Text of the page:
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The Fate of The Grove, Texas.

The Historic Ghost Town Is Auctioned Off

The Grove, Texas, was auctioned off with an unexpected result. Photos by Jennings Brown.


She just wanted to say goodbye. After all, the town had been her summer stomping ground from the age of 7 to 17. Fran Moyer’s grandfather W.J. Dube owned the general store and half-acre plot of land that is now all that remains of The Grove, Texas. He was also the postmaster and the president of the bank, as the post office and the bank were both located inside his store. Moyer’s parents were born in The Grove. Both were baptized in the Lutheran church behind the store.

The Grove held Moyer’s childhood. And, until April 25, The Grove held a whole heck’uv’a lot more. It held thousands of artifacts and collectibles gathered over Moody Anderson’s lifetime. Anderson, a self-proclaimed “junk” collector, stumbled upon the genuine Old West town in 1972 and decided the land was an antique that he could not pass up. He bought the property from John Graham, who had purchased it from Dube in 1946. Since the ’70s Anderson had transformed The Grove into his kingdom of junk, turning the general store into the Country Life Museum and luring tourists and filmmakers alike. Props from Lonesome Dove, Two for Texas, The Alamo, The Best Little Whorehouse in Texas, The Texas Chainsaw Massacre remake, and many other movies filmed in Central Texas over the last 20 years came from Anderson’s collection. The Grove was Anderson’s livelihood. Taking care of it, giving tours, hosting jamborees — Anderson did so much to keep that town alive that the two became one. To know Moody Anderson was to know The Grove, and hearing about the town meant learning about the man behind it. But preserving a town is hard work, and after having a stroke Anderson realized it was time to pass on the lantern to another caretaker.

A tent was built to accomodate the large crowd on auction day.

"I don’t want to get rid of it. But I’m 81 years old — almost 82. And I’ve got arthritis real bad. But I don’t want to sell it. No way I want to sell it,” Anderson said a few weeks before the auction, “But my children are not interested, and my wife is not interested, and my grandchildren are not interested in it. So I figured I might as well get rid of it all. I’ll probably die a couple years later.”

So he enlisted the help of Burley Auction Group to inventory, appraise, and separate all of his items into 1,800 lots so that they could sell 600 lots a day over three days. The entire process took about three months. By April 23 a circus tent was erected and 800 bidders and many more spectators traveled from all over the country to participate in and observe the dispersion of Anderson’s empire.

Fran Moyer was one of those bidders. She flew from her hometown of San Jose, California. She just wanted to see the town once again in case it was snatched up by a developer — maybe take a piece of it back with her. By the end of the first day she knew she needed more than a piece. She called her husband in Silicon Valley. She wanted to buy back her grandfather’s store. They decided on a limit of $200,000. Considering the original plan was to set the starting bid at $250,000, the chances of The Grove staying in the family seemed slim.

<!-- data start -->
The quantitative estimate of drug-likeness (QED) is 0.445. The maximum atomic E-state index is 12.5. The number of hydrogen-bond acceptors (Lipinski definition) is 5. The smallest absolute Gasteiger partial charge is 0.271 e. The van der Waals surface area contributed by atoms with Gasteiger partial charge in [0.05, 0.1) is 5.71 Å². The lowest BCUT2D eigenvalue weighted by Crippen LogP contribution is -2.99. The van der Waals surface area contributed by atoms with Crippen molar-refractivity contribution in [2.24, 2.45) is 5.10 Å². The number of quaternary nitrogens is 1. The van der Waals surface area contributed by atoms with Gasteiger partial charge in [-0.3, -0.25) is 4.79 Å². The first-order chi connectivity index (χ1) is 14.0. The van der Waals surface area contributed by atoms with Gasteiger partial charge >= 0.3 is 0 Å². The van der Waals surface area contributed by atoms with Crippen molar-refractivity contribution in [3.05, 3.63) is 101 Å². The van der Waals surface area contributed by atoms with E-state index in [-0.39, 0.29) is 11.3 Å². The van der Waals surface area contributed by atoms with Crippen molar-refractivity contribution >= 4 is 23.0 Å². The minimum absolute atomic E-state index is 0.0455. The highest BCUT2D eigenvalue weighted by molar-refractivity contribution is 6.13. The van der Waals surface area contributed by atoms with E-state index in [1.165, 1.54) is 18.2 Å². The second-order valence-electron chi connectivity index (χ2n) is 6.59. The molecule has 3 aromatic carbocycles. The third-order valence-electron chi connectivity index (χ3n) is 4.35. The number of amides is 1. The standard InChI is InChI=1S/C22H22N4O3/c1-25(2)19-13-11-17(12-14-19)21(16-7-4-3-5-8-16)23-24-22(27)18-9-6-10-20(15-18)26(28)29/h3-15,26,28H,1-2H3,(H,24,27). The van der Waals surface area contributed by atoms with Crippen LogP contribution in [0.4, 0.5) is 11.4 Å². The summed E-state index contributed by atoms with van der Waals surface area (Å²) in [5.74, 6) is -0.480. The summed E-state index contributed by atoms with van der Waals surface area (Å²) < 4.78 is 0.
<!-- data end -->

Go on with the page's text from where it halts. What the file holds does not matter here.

Filmmaker Lori Najvar's crew shoots footage and interviews on the day of the auction that will feature in an upcoming documentary about The Grove and its sale.

After a day and a half of auctioning, Robb Burley started the bidding for the real estate at noon on April 24th. The energy inside the tremendous white tent on that warm spring day was the culmination of 150 years of bizarre small-town Texas history. Starting bid: $100,000. Burley began spitting out a stream of words, serenading potential buyers with the alluring drone of a certified auctioneer. Moyer lifted her paddle. $100,000. Then $150,000 from another bidder. $200,000 — from Moyer. The grumbling began. Some in attendance had met Moyer the previous day and caught on, telling others. The tension was building. $250,000. 250. 250. No bites. Burley dropped. 225. 225. Nothing. It was obvious this was not what Burley had had in mind. He asked Anderson to come onstage and say a few words to entice the bidders. The octogenarian shuffled up to the podium and told the crowd that he could not be happier to hand the town over to the original owner’s granddaughter. Burley’s plan had backfired. There was no way anyone was going to bid on the town after witnessing that emotional announcement. Awkward? Indeed. Heartwarming? Absolutely. Burley slammed the gavel. The crack silenced the crowd. Moyer jumped up, wrapped her arms around her brother, and jumped up-and-down. She ran up to the auction block. “I just bought back my childhood,” she said with tears running down her cheeks. Even though the price was lower than expected, Anderson later said that he would have rather sold it to Moyer for $200,000 than to anyone else for $500,000.

Moyer didn’t have any set plans for The Grove upon purchase. One drastic life decision was enough for the weekend. She did vow to preserve the town and its buildings. It will likely host events, such as Moyer’s family reunions and the screening of filmmaker Lori Najvar’s upcoming documentary about the auction. Performances and weddings are also possibilities.

As for the man who helped turn the dying ghost town into a tourist destination unlike any other in Texas, Anderson is even more uncertain about his plans. “I guess I’ll just be lost for a while.”


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